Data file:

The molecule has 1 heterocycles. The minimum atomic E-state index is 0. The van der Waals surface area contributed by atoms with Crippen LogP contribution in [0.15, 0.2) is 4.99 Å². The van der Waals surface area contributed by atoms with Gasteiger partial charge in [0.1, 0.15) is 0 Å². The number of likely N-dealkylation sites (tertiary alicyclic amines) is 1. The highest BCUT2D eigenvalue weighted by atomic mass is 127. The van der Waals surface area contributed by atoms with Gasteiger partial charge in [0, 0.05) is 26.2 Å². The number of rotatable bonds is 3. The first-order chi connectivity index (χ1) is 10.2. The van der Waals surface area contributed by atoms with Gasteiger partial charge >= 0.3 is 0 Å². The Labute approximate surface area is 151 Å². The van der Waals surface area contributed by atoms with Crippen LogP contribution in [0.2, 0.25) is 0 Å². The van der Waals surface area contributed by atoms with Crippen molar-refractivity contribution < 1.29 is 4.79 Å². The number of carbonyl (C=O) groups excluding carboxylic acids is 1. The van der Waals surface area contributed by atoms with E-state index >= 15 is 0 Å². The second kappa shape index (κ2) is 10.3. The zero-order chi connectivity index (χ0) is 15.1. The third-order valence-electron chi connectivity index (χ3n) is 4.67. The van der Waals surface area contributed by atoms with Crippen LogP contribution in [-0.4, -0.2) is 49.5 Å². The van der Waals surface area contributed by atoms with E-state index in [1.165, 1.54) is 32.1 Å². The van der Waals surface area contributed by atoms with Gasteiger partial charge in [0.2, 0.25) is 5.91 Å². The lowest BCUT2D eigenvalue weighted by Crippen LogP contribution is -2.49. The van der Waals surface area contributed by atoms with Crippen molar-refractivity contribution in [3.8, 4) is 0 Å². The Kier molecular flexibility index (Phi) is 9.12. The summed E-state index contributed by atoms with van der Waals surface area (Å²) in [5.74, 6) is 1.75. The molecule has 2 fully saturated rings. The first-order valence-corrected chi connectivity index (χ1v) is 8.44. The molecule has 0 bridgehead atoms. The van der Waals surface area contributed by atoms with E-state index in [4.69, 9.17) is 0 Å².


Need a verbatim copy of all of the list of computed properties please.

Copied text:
The molecule has 1 heterocycles. The minimum atomic E-state index is 0. The van der Waals surface area contributed by atoms with Crippen LogP contribution in [0.15, 0.2) is 4.99 Å². The van der Waals surface area contributed by atoms with Gasteiger partial charge in [0.1, 0.15) is 0 Å². The number of likely N-dealkylation sites (tertiary alicyclic amines) is 1. The highest BCUT2D eigenvalue weighted by atomic mass is 127. The van der Waals surface area contributed by atoms with Gasteiger partial charge in [0, 0.05) is 26.2 Å². The number of rotatable bonds is 3. The first-order chi connectivity index (χ1) is 10.2. The van der Waals surface area contributed by atoms with Gasteiger partial charge >= 0.3 is 0 Å². The Labute approximate surface area is 151 Å². The van der Waals surface area contributed by atoms with Crippen LogP contribution in [0.2, 0.25) is 0 Å². The van der Waals surface area contributed by atoms with Crippen molar-refractivity contribution < 1.29 is 4.79 Å². The number of carbonyl (C=O) groups excluding carboxylic acids is 1. The van der Waals surface area contributed by atoms with E-state index >= 15 is 0 Å². The second kappa shape index (κ2) is 10.3. The zero-order chi connectivity index (χ0) is 15.1. The third-order valence-electron chi connectivity index (χ3n) is 4.67. The van der Waals surface area contributed by atoms with Crippen LogP contribution in [-0.4, -0.2) is 49.5 Å². The van der Waals surface area contributed by atoms with E-state index in [1.165, 1.54) is 32.1 Å². The van der Waals surface area contributed by atoms with Gasteiger partial charge in [0.2, 0.25) is 5.91 Å². The lowest BCUT2D eigenvalue weighted by Crippen LogP contribution is -2.49. The van der Waals surface area contributed by atoms with Crippen molar-refractivity contribution in [3.8, 4) is 0 Å². The Kier molecular flexibility index (Phi) is 9.12. The summed E-state index contributed by atoms with van der Waals surface area (Å²) in [5.74, 6) is 1.75. The molecule has 2 fully saturated rings. The first-order valence-corrected chi connectivity index (χ1v) is 8.44. The molecule has 0 bridgehead atoms. The van der Waals surface area contributed by atoms with E-state index in [4.69, 9.17) is 0 Å².